Rupert Goodwins' Diary

Microsoft's Spot remover, an irate civil servant and important news for pig walkers - all part of the exciting yet porky life of Rupert this week

Monday 17/11/2003
News reaches us today that one of Microsoft's recent innovations, Spot -- Smart Personal Object Technology, will be late to market. You might have missed this, as there's been no mention of it coming over to Europe, but Bill's been showing it off back in the Land of the Free. The flagship for Spot is a watch that picks up news and other information off the air and displays it, for a ten dollar a month fee. Overwhelmingly exciting, eh?

At the time this was announced last January, Citizen, Fossil and a company called Suunto all said they'd have product ready for this Christmas. Well, the sleigh bells are ringing on TV adverts around the globe -- but where's Spot? Here, boy! Where has that watchdog got to?

Oh no! They've killed Spot! Actually, we can't say that for sure... but there's no product yet, and people are getting very coy about when it might turn up. First quarter 2004? Well, yes, that's a possibility says Fossil. Um, says Citizen.

It could be that the planned network of transmitters isn't cutting the mustard and the information doesn't get through as planned. Or it could be that someone has finally spotted -- sorry -- that the watch is in fact a direct equivalent of the Seiko Messagewatch, launched nearly ten years ago and with an information feed costing just three dollars a month. Or perhaps the Timex Beepwear, which unlike the Messagewatch is still going.

Either way, it's taken a year for Microsoft and its friends to take a decade-old technology and fail to bring it to market. Windows for Wristwatches is still some way away. Perhaps it's just a wind-up.

Tuesday 18/11/2003
I'm not sure why it's happening now, but BigChampagne is in the news. The company was in Wire earlier this year and now they're back on Associated Press: every so often someone trips over what they're up to and thinks it's worth writing up. Not that they've been trying to hide it -- they monitor the peer-to-peer music-swapping world, and report back to the record companies what are the most popular files by the most popular artists.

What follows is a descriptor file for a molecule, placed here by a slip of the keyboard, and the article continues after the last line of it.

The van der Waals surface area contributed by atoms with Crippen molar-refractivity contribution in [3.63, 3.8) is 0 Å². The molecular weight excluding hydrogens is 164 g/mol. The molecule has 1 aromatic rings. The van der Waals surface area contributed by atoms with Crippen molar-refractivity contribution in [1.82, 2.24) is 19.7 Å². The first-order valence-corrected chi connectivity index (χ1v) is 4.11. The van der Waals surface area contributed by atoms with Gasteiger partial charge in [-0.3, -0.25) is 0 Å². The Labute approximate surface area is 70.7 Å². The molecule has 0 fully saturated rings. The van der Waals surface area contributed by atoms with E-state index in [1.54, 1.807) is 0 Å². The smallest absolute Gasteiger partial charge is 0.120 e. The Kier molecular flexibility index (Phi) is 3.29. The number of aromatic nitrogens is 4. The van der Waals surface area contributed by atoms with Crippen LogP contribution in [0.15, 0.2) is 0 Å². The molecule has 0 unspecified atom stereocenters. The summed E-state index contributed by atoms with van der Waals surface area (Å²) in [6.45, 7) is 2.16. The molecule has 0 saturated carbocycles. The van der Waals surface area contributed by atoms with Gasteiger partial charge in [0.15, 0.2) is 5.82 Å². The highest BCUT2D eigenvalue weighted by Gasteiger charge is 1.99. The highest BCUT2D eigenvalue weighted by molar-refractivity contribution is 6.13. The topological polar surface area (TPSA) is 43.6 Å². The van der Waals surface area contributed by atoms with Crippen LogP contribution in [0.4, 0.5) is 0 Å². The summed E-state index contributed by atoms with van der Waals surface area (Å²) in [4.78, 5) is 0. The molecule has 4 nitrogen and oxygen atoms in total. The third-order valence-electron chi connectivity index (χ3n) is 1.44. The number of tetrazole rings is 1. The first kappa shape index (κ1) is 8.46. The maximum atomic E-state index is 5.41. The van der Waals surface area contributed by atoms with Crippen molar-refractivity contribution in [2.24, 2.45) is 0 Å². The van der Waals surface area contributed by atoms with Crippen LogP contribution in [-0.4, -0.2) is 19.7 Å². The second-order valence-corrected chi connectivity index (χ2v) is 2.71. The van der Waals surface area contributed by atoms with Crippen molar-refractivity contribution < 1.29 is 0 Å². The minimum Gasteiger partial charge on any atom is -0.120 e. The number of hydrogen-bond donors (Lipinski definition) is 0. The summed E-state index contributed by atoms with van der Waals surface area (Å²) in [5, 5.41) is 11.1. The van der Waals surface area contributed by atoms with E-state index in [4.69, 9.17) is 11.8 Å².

I suppose it's the irony that makes it newsworthy, as if gun makers made a point of analysing murder autopsy reports in order to make their products work better. After all, how can the record companies see the Kazaa kids as a hive of evildoers one minute and "the most vast and scaleable sample audience the world has ever seen" the next, without some semblance of a clue sinking in?

What's most interesting is the way the data's being used -- if an album track starts peaking, then it's an easy matter to get the word out to radio stations and make the MP3 available as a single from a paid-for service such as iTunes. Could it be that the value to the record companies of having file-trading going on will finally become apparent?

Ah well. It's not as if any music I'm interested in will show up on anyone's radar any time soon -- after a week of hunting, I finally managed to track down the Monsoon Bassoon EP track that had quite perversely grabbed my imagination (it's OK, the band's long since died, and having heard the track I can see why. They've reincarnated as Stars In Battledress. Like you care).

And before you ask, no, I've no idea what our American parent company CNET is planning to do with the MP3.com brand it bought last week. I imagine it'll have something to do with music. Which will be cool -- I always wanted to work in the music industry. Wonder when I'll get the spangly suit and big car?

Wednesday 19/11/2003
You know you're onto something when a PR starts shouting at you. I've never been behind the scenes at St Thetic's Academy for Press Relations -- the top-secret bootcamp where Her Majesty's finest are turned into lean, mean, briefing machines -- but I imagine that showing anger to a journalist is high on the list of unpardonable offences. As they say about pig-wrestling: you get dirty, and the pig enjoys it.

So when punk princess Jo "Stud-U-Like" Best, reporter with our esteemed colleagues on silicon.com, got a bloke from the Home Office phoning her up and doing a respectable impression of Brian Blessed stubbing his toe, she took it as quite the compliment. This had the beneficial effect of further infuriating our uncivil servant, to the point at which our intrepid hackette was on the verge of threatening to hang up if the shouting didn't stop.